Nearly everyone at the book party for former ambassador U. Alexis Johnson last night was a Mr. Ambassador or an Honorable. It was the kind of event where the guests' combined experience is so great it threatens to crash through the floor with its weight.
"When he resigned," former U.S. Information Agency director Leonard Marks said of Johnson, "I took him to lunch and said, 'Alex, if you don't write a book, it will be a tremendous waste.' "
Johnson was ambassador to Japan, Czechoslovakia and Thailand, a U.S. coordinator at the Geneva Conference in 1954, undersecretary of state for political affairs during much of the Vietnam war and negotiator at the Geneva SALT talks between 1973 and 1977. He has seen, if not everything, a whole lot.
So Johnson, along with coauthor Jef McAllister, wrote "The Right Hand of Power: The Memoirs of an American Diplomat." The book begins: "American foreign policy is in trouble." America has lost its vision in foreign policy, they write, and go on to suggest that part of the solution would include longer presidential and congressional terms, a shorter and less arduous presidential campaign and more attention to history.
The 75 guests at the Cosmos Club included former diplomat Walter Stoessel and Alice Acheson, widow of the former secretary of state. Johnson told them, "I have a deep sense of the lack of a sense of history in the country, and the deep importance of imparting a sense of history."
Last night, a sense of history meant not being surprised when President Reagan announced yesterday that "I was responsible" for the recent bombing of the U.S. Embassy annex in Beirut.
"I think every president has had to do that," said Dwight Porter, ambassador to Lebanon from 1965 to 1970. "Anytime something like that happens -- it just has to be done."
A sense of history meant remembering Beirut long before there were truck bombs.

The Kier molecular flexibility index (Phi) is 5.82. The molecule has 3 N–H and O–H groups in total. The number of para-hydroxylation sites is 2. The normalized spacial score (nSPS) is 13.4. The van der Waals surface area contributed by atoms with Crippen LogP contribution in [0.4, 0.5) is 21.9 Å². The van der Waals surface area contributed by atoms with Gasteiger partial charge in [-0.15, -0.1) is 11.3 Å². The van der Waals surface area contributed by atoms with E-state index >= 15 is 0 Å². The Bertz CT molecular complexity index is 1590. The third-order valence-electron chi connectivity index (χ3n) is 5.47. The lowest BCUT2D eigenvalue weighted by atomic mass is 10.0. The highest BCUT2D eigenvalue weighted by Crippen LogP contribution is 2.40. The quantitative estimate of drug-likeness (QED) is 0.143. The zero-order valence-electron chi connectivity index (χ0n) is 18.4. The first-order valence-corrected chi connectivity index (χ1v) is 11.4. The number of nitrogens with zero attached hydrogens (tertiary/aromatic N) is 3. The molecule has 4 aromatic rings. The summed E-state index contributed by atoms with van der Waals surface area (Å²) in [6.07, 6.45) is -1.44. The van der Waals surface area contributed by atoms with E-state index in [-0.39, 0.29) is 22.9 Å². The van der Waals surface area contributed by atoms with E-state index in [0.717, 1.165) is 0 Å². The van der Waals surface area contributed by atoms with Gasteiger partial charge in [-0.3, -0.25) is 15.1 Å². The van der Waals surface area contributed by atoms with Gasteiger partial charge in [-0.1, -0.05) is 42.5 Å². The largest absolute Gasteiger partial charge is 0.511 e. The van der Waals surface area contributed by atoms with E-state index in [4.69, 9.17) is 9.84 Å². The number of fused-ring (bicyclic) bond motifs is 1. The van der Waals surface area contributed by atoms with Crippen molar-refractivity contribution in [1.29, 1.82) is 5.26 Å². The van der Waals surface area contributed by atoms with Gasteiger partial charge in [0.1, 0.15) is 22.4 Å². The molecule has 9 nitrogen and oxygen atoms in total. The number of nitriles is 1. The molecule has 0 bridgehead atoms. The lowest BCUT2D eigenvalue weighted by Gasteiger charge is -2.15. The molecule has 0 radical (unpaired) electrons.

"When I was there it was quiet, but the divisions were there," said Raymond Hare, who served as vice consul to Lebanon in 1932 and ambassador from 1963 to 1964. Since those years, the life of a foreign service officer has become more dangerous, Hare said, not only in Lebanon, but "everywhere."
"You think about it, but you take it for granted," he said. "Danger, in a way, is always more awesome when it's far away. When it's right there, it's just a fact."
Porter said that, despite some threats while in the Middle East, he never worried about his or his family's safety.
"It was more psychological warfare then," he said. "The threats weren't real. I never had any cause for concern for my family -- I always sensed the Arabs respected women and children. Now, there's no sense of discrimination among the targets."
And a sense of history meant eagerly repeating the stories you grew up on.
"He was a prisoner of war in China, in 1942," said Brad Zerbe, the political director of the National Conservative Political Action Committee, of his grandfather, Johnson. "My grandmother [Patricia] didn't know if he was alive or dead. Somehow, he got to a shortwave radio. One day, she turned her radio on and his voice broke over the airwaves saying, 'If anyone hears this, tell Pat I'm alive.' "